Unlike the United States, which has been actively been seeking foreign nationals who continue to live without proper documentation, OFWs in Canada are not subjected to the same treatment as those south of the border.
OFWs under the LCP must meet the minimum requirements of the program in order to apply for Permanent Residency.
This includes medical and criminal background checks for the OFW and all of their qualified dependents.
If any member of an OFW’s family is flagged for whatever reason, it will cause delays (or denial) of an OFW’s application for Permanent Residency.
Sources from IRCC, spoke on condition of anonymity because they were not authorized to speak publicly, said that another reason for the backlogs were because of incomplete PR applications.
PR applications with incomplete documents were common in the LCP, with each delay prolonging the process even further.
IRCC stated that there are currently 19,000 OFWs included in the PR application backlog.
Most of these OFWs are now holding Open Work Permits, allowing them to work for any Canadian employer that would take them.
The damage, however, has already been done. Thousands of OFWs find themselves working multiple low-paying jobs at the same time just to pay off interest for their original debt, which has still not been paid for in full.
IRCC recommends that OFWs who are still waiting for their PR applications to be processed to always check the status of their applications online, and to seek help if they run into any complications whatsoever.
IRCC assess each PR application strictly on an individual basis, based on all the information submitted at the time of the application.
IRCC has seen many PR applications being returned because OFWs failed to submit the proper documents. Another reason for delay was for incomplete information being provided.
Need help? Don’t forget you’re still a Filipino National
Many OFWs who are unfamiliar with the PR application process, often turn to advocates who take their cases to the mainstream media to force IRCC to act on their applications faster.
Sources from IRCC, spoke on condition of anonymity because they were not authorized to speak publicly, said that this isn’t the best way to go (neither is bringing their applications to the attention of Members of Parliament).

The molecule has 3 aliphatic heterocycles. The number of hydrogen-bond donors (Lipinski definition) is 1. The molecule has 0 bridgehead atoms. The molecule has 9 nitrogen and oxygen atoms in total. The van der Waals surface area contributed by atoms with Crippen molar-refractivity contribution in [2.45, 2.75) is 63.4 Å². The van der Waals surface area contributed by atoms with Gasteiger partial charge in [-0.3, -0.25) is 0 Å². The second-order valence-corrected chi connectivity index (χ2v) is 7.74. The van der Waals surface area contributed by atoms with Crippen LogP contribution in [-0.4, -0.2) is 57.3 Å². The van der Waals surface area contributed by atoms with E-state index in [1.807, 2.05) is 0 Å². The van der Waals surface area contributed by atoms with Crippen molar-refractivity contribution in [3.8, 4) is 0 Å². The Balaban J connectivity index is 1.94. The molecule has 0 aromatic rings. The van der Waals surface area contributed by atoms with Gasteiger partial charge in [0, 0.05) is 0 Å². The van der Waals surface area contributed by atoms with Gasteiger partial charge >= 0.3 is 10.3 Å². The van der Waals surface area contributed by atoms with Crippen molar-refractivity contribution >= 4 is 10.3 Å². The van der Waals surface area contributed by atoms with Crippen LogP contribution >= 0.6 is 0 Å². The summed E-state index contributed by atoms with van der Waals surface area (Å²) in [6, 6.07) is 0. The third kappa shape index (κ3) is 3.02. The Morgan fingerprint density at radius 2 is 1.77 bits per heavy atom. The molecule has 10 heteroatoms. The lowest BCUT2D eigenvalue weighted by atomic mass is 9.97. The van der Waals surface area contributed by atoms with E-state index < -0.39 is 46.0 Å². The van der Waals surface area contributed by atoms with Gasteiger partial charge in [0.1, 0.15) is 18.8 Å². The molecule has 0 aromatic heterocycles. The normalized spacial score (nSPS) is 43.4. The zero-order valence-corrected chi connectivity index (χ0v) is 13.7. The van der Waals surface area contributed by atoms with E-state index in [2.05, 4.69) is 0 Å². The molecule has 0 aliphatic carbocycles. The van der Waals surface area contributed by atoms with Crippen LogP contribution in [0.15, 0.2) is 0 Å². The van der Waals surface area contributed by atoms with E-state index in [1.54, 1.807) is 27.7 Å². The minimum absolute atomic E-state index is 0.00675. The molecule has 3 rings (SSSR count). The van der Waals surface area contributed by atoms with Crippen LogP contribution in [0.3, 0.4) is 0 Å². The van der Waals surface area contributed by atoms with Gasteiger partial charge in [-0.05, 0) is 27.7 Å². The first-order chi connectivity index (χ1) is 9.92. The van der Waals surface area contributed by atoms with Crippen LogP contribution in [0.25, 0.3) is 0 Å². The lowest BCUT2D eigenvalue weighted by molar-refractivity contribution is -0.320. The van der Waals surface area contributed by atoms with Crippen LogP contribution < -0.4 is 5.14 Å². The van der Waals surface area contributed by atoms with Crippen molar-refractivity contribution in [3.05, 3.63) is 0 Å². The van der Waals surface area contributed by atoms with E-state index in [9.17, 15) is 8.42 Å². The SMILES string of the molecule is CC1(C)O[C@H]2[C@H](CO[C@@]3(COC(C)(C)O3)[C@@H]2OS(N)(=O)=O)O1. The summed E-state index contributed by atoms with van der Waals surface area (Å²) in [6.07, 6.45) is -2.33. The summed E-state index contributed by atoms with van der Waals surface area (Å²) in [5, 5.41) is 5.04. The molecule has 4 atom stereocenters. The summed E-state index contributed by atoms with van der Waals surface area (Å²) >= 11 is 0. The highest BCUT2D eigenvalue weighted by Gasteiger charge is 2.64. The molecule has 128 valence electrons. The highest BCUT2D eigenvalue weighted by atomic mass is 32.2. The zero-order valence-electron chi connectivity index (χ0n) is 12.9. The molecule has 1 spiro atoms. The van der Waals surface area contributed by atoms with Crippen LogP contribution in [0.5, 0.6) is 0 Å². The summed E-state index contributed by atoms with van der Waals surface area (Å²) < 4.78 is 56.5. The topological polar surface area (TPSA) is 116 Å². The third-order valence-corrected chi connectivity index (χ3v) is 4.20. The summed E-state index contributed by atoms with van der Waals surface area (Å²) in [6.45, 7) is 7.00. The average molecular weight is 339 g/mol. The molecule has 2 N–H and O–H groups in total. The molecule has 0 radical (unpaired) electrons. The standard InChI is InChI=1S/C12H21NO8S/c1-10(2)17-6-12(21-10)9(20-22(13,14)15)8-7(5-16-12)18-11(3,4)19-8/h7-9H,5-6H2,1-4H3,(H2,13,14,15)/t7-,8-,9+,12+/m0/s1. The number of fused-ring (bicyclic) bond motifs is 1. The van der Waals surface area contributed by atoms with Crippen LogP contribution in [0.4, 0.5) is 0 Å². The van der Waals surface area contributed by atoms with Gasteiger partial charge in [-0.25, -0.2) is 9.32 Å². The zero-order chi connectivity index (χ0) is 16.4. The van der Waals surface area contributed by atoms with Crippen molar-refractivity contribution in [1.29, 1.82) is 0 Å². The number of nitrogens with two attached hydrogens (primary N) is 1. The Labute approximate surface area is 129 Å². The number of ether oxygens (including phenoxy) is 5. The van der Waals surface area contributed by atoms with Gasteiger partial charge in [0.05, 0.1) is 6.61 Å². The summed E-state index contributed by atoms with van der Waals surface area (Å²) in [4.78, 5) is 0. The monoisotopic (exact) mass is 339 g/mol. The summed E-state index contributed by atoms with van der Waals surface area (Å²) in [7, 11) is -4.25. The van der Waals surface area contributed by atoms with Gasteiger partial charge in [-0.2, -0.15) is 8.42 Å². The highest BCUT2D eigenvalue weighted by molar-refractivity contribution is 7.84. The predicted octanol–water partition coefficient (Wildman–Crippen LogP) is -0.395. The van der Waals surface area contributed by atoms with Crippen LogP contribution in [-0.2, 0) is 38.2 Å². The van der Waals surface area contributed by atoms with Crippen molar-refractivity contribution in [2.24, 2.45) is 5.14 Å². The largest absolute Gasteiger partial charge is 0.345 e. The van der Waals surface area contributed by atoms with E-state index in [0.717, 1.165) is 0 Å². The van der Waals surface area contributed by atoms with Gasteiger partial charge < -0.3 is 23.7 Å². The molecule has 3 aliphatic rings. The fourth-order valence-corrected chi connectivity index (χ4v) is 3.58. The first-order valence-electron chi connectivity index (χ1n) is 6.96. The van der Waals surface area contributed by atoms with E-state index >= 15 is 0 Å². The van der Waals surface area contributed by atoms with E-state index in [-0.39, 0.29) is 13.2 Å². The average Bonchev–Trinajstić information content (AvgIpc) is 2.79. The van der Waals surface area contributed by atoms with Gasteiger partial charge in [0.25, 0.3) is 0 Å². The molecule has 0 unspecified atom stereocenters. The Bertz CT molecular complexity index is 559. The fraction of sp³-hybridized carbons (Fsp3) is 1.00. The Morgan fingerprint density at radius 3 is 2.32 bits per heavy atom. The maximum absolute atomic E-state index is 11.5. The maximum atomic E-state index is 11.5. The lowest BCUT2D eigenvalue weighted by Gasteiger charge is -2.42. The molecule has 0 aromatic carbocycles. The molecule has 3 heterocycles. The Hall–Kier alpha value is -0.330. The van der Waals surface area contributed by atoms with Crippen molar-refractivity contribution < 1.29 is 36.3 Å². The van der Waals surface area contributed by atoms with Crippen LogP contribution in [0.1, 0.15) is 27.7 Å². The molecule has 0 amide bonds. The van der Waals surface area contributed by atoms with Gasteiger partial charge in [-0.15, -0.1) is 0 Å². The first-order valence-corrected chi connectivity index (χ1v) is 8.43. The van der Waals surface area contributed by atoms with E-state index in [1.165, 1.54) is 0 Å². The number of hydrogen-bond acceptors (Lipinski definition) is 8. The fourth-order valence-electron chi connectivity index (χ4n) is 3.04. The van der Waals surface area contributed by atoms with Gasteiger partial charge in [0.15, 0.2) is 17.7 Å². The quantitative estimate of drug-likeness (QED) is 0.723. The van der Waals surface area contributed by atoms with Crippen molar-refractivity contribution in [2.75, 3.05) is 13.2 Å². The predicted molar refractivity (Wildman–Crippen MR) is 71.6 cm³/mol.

According to IRCC, endorsements made by MPs are given the same amount of due diligence that all other applications are given. If an application is complete, a request will be made by IRCC for the OFW to provide additional details if necessary.
IRCC announced changes to its medical inadmissibility rules, allowing previously denied applications to be reevaluated.
A very small number of OFW PR applications were denied because family members failed to meed the criteria for medical inadmissibility due to conditions including Down Syndrome.
The Government of Canada is also addressing backlogs for refugee applications, which is part of the country’s international obligations.
With the US Government cracking down on foreign nationals in their their country, the Government of Canada has struggled to stem the flow of foreign nationals crossing the border illegally.
IRCC, working with the Canada Border Services Agency (CBSA), is also responsible for processing asylum seekers.
IRCC sources encourage OFWs to submit complete applications from the very start, and address any requests for further information in a timely manner to avoid further delays in processing their PR applications.
Before you call your MP (after all, if you’re an OFW with a problem, you’re not exactly a priority because you’re not a constituent), you may want to contact IRCC first. Get your Unique Client Identification (UCI) number ready and call IRCC.
IRCC contact centre (888) 242-2100
Is your situation a little bit more complicated? Remember, until you become a Canadian citizen, you’re still very much a Filipino national.
Don’t hesitate to ask the Philippine government for help (that’s what they’re there for). Call the Philippine Overseas Labour Office (POLO) which has jurisdiction over your province of employment. They’ll be more than happy to help.
POLO Toronto (416) 975-8252
POLO Vancouver (604) 641-1234